NCPA - National Center for Policy Analysis


April 19, 2005

Baffling in its complexity and often bizarre in its impact, the alternative minimum tax (AMT) is a giant undeclared tax increase, ensnaring tens of millions of moderate-income families in the next several years, says Edmund L. Andrews of the New York Times.

The AMT was created in 1969 to prevent the very rich from using tax deductions to avoid paying a fair share of taxes. If current law remains unchanged:

  • The AMT will require 2.9 million families to pay an average of about $6,000 more this year than what they would owe under traditional calculations.
  • In 2006, the AMT is expected to wring an extra $33.9 billion from 18 million households.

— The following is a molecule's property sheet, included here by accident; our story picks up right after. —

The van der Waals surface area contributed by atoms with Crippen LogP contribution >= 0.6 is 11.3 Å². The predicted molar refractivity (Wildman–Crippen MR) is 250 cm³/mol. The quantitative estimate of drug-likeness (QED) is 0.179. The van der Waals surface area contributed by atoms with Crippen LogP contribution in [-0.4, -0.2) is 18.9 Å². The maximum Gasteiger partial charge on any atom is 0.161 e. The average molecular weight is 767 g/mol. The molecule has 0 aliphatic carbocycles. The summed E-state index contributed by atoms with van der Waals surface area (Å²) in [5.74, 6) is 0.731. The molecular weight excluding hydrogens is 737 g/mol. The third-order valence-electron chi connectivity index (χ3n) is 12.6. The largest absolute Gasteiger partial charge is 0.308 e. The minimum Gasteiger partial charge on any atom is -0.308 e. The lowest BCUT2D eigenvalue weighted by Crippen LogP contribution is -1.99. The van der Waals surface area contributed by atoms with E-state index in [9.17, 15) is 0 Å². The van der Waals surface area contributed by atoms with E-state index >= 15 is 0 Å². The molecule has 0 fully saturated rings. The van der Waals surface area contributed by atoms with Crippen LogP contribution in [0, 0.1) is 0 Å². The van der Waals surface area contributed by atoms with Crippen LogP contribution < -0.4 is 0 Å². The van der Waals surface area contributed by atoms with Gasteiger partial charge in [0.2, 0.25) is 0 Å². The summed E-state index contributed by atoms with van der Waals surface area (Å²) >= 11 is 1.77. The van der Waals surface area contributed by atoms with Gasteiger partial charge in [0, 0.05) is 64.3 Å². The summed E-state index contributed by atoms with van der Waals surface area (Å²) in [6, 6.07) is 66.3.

• In 2010, it will rake in an additional $100 billion and by 2015 an extra $200 billion.

Tax experts have long complained that the AMT is a "stealth tax increase," one Congress never intended and is likely to catch millions of taxpayers by surprise, says Andrews. However, he says, a tax increase through reform could be even stealthier. If the alternative tax is reduced, the offsetting revenue increases are likely to be buried in so many other changes, most people would never know what hit them.

Seen or unseen, the looming tax increases are almost as large as the president's tax cuts, says Andrews. Leonard E. Burman, senior fellow at the Urban Institute, estimated the government would have to raise ordinary income tax rates substantially in every bracket to offset the money lost in each bracket by the elimination of the AMT.

Source: Edmund L. Andrews, "A Tax Increase That Bush Didn't Mention," New York Times, April 10, 2005.

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